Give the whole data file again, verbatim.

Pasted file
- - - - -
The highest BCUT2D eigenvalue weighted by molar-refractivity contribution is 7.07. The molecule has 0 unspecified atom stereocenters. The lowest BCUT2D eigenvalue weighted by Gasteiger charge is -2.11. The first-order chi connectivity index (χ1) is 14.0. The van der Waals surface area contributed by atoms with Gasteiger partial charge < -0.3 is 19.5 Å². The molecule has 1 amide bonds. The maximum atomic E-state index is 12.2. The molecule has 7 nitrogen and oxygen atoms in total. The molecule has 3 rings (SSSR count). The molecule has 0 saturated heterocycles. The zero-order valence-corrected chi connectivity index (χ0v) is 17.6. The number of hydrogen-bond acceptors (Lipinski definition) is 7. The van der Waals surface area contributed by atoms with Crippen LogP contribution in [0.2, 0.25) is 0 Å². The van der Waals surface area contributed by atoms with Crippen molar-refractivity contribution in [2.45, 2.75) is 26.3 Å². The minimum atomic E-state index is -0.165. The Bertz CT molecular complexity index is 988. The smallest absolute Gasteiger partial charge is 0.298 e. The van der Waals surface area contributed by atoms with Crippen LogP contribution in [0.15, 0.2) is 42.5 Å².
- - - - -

The highest BCUT2D eigenvalue weighted by molar-refractivity contribution is 7.07. The molecule has 0 unspecified atom stereocenters. The lowest BCUT2D eigenvalue weighted by Gasteiger charge is -2.11. The first-order chi connectivity index (χ1) is 14.0. The van der Waals surface area contributed by atoms with Gasteiger partial charge < -0.3 is 19.5 Å². The molecule has 1 amide bonds. The maximum atomic E-state index is 12.2. The molecule has 7 nitrogen and oxygen atoms in total. The molecule has 3 rings (SSSR count). The molecule has 0 saturated heterocycles. The zero-order valence-corrected chi connectivity index (χ0v) is 17.6. The number of hydrogen-bond acceptors (Lipinski definition) is 7. The van der Waals surface area contributed by atoms with Crippen LogP contribution in [0.2, 0.25) is 0 Å². The van der Waals surface area contributed by atoms with Crippen molar-refractivity contribution in [2.45, 2.75) is 26.3 Å². The minimum atomic E-state index is -0.165. The Bertz CT molecular complexity index is 988. The smallest absolute Gasteiger partial charge is 0.298 e. The van der Waals surface area contributed by atoms with Crippen LogP contribution in [0.15, 0.2) is 42.5 Å².